This is too little too late from the likes of Jha.
Nonetheless, it’s worth noting this mild corrective from Brown University’s Dr. Ashish Jha on Newsmakers, as summarized in a recent “Nesi’s Notes” column:
“I think we all in public health could have done a better job of communicating with more humility about what we knew and didn’t know. There was a desire by some people to act more certain than they were.” But he also thinks major damage was done by the decision to effectively impose a nationwide lockdown in the spring of 2020, which he blames in large part on a lack of visibility caused by the botched rollout of testing. “The virus was in big numbers here in Rhode Island, Boston, New York, Washington, D.C.,” he recalled. “There was almost none in Mississippi, almost none in Montana. And because we did not know that, we had to do a nationwide lockdown. And people in Mississippi rightly said, ‘Wait, you’re doing all these public health measures — our hospitals are empty, I don’t know anybody who’s got COVID, no one’s getting sick, this makes no sense.’ And that very blunt response actually I think was the basis for a lot of people losing faith in the public-health response.”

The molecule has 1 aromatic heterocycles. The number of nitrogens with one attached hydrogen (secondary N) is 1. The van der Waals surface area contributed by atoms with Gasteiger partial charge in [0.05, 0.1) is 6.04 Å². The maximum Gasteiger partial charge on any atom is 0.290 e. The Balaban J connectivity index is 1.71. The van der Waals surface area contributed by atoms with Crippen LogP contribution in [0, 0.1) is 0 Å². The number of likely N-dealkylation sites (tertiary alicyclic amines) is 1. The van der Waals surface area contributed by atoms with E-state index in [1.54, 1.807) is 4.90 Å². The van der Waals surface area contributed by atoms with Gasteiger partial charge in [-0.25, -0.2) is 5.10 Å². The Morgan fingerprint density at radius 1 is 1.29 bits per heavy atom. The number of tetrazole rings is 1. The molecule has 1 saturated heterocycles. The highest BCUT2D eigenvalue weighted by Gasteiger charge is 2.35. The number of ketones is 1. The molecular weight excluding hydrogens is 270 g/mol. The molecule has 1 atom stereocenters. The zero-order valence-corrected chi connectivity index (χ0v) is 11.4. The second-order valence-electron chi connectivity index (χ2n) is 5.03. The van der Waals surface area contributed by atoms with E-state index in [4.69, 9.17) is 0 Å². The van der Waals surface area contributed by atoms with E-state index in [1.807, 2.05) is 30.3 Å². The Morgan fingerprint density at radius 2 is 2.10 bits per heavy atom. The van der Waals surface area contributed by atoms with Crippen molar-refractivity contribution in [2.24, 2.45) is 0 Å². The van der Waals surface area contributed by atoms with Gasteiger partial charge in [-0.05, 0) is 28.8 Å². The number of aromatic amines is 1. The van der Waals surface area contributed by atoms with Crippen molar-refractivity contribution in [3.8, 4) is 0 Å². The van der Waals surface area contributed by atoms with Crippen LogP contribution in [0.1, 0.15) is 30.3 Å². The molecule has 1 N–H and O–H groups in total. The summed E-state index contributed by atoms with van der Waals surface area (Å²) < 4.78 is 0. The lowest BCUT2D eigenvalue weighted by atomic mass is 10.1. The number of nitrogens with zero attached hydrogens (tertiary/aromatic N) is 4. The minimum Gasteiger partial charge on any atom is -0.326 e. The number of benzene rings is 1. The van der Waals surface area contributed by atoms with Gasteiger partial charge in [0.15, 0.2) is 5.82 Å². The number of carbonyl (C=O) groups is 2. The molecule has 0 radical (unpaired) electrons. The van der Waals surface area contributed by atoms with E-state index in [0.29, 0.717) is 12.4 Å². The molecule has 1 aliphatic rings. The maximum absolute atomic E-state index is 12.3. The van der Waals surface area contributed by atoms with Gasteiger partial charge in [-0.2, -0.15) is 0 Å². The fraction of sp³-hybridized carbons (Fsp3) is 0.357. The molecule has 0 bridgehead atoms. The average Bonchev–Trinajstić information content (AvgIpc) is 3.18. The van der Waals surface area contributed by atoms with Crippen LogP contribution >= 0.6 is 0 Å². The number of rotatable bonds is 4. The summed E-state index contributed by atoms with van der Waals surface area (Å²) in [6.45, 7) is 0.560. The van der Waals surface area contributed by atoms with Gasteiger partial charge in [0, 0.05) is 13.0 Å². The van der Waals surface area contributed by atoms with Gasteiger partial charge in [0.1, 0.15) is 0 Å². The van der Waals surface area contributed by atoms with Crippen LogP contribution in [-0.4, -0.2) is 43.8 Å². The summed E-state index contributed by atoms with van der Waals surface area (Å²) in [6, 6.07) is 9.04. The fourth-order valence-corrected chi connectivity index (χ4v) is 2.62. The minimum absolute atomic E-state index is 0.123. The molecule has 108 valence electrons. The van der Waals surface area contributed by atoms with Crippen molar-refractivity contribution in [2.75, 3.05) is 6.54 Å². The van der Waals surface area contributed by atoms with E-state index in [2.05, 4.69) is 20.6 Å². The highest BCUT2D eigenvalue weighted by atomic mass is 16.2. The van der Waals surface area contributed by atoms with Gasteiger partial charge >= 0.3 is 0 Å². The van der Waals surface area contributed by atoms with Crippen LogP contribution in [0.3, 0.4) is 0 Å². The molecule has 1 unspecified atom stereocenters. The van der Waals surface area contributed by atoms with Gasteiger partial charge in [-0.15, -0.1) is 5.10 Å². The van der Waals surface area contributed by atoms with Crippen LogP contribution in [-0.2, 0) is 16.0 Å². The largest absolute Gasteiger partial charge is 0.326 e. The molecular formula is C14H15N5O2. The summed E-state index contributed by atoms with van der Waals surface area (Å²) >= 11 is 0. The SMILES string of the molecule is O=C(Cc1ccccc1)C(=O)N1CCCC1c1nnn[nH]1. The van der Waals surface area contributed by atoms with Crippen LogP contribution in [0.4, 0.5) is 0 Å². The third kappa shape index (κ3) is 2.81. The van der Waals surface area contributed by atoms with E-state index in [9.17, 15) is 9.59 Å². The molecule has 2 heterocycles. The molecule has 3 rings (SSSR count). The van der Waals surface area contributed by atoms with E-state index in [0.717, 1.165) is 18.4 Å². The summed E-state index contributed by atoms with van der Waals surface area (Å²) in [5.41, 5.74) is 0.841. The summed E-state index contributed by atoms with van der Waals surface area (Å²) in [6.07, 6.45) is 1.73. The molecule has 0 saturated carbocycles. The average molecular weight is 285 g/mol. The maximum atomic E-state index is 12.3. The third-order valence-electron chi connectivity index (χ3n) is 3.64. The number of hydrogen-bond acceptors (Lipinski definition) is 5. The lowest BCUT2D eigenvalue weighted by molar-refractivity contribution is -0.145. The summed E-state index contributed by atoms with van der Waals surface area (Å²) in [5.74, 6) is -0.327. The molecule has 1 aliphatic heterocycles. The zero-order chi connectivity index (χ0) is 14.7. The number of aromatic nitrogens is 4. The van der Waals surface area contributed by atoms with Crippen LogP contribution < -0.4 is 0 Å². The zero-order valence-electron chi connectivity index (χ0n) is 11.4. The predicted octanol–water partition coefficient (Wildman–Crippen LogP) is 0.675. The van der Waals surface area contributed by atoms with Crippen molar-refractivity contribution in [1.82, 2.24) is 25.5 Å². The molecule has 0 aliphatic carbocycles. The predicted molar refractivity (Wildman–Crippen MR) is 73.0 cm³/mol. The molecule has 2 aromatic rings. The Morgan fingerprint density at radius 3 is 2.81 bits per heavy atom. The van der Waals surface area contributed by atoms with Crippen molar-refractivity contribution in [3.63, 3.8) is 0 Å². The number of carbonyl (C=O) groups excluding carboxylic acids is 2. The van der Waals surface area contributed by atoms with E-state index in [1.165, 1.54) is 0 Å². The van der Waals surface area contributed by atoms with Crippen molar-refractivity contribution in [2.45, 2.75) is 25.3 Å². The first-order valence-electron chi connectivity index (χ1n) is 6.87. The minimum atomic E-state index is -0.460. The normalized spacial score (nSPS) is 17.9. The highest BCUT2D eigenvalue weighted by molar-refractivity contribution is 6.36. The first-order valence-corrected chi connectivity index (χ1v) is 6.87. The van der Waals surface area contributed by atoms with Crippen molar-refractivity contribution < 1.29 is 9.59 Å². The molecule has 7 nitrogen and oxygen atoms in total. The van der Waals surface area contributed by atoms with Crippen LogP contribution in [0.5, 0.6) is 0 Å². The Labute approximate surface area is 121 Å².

Notice two major omissions, though. The first is from Jha, who doesn’t elaborate on how the overreactors will be held accountable. As always, the experts get an unlimited “oops” card.
The corresponding second omission is from Nesi and the rest of the media. Some folks had it right at the time. A healthy media system would be rewarding them for that, now.